Monday, December 17, 2007

Kennedy got pissed

in the Senate today. And not on alcohol. About FISA. (emphasis mine)
Let’s not forget why we are even talking about this issue. At some point in 2001, the Bush Administration began a massive program of warrantless spying. New reports suggest that the Administration began its warrantless spying even before 9/11. The Administration never told Congress what it was doing. In clear violation of the FISA law and in complete disdain for the 4th Amendment, it also never told the FISA court what it was doing.

[. . .]

There is still a great deal we don’t know about this secret spying, but what we do know is alarming. Numerous reports indicate that it covered not only international communications, but also Americans’ purely local calls with their friends, neighbors, and loved ones. A lawsuit in California has produced evidence that at the government’s request, AT&T installed a supercomputer in a San Francisco facility that copied every communication by its customers, and turned them over to the National Security Agency.

Think about that. The National Security Agency of the Bush Administration may have been intercepting the phone calls and e-mails of millions of ordinary Americans for years.

The surveillance was so flagrantly illegal that even lawyers in the Administration tried to fight it. Nearly 30 Justice Department employees threatened to resign over it. The head of the Office of Legal Counsel, Jack Goldsmith, testified that it was “the biggest legal mess I had ever encountered.”

Mr. Goldsmith himself acknowledged that “top officials in the administration dealt with FISA the way they dealt with other laws they didn’t like: they blew through them in secret based on flimsy legal opinions that they guarded closely so no one could question the legal basis of the operations.”

Think about that as well. The President’s own head of the Office of Legal Counsel states that the Administration’s policy has been to “blow through” laws it doesn’t like, in secret, so that its actions cannot be challenged. The Bush White House has repeatedly failed to understand that our government is a government of laws, and not of men.

[. . .]

Here’s another fact that no one should lose sight of. From the very beginning, telecommunications companies have always had immunity under FISA when they comply with lawful surveillance requests. In fact, the Senate Judiciary Committee worked closely with AT&T, and the company played a major role in drafting FISA’s immunity provisions in the 1970s.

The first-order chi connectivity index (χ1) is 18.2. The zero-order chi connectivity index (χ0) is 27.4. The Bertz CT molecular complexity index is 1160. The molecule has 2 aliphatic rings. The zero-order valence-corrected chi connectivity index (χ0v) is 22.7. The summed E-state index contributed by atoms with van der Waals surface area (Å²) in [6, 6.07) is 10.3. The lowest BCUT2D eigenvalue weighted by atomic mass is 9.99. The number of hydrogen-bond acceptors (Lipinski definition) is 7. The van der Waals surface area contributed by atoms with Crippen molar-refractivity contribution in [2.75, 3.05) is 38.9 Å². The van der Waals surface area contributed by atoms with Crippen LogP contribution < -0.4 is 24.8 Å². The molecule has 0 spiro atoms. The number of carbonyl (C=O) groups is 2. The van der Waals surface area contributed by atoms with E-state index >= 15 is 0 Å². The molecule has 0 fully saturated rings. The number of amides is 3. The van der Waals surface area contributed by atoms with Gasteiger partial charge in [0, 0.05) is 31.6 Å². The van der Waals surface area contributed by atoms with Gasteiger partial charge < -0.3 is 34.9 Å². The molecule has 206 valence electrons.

To be completely protected from any liability whatever, all a company needs under FISA is a court order or an appropriate certification from the Attorney General. That’s it. Just get one of those two documents, and you’re off the hook.

So in this debate, let’s be clear that we’re not talking about protecting companies that complied with lawful surveillance requests. We’re talking about protecting companies that complied with surveillance requests that they knew were illegal.

[. . .]

Some of the telecoms might have been doing what they thought was good for the country. Some of them might simply have been doing what they thought would preserve their lucrative government contracts. We simply don’t know. But either way, it is not the role of telecommunications companies to decide which laws to follow and which to ignore. FISA is a law that was carefully developed over many years to give the Executive Branch the flexibility it needs, while protecting the rights of Americans. It is the companies’ legal duty—and their patriotic duty—to follow that law.

Nothing could be more dangerous for Americans’ privacy and liberty than to weaken that law, which is precisely what retroactive immunity is meant to do. Yesterday’s newspaper disclosed that in December of 2000, the National Security Agency sent the Bush Administration a report asserting that the Agency must become a “powerful, permanent presence” on America’s communications network. A “powerful, permanent presence” on America’s communications network. Under this Administration, that is exactly what the NSA has become. If the phone companies simply do the NSA’s bidding in violation of the law, they create a world in which Americans can never feel confident that their e-mails and phone calls aren’t being tapped by the government.

[. . .]

The President has said that American lives will be sacrificed if Congress does not change FISA. But he has also said that he will veto any FISA bill that does not grant retro-active immunity. No immunity, no FISA bill. So if we take the President at his word, he's willing to let Americans die to protect the phone companies.

So the telecoms were entrapped by the government into breaking the law, huh?

And they knew it was against the law? (Quest Qwest did too. Except it's legal team said no, get a court order first.)

And now the telecoms should be immune from prosecution because the government instigated it?

Every John, pimp and drug dealer caught in a sting will be demanding that deal.

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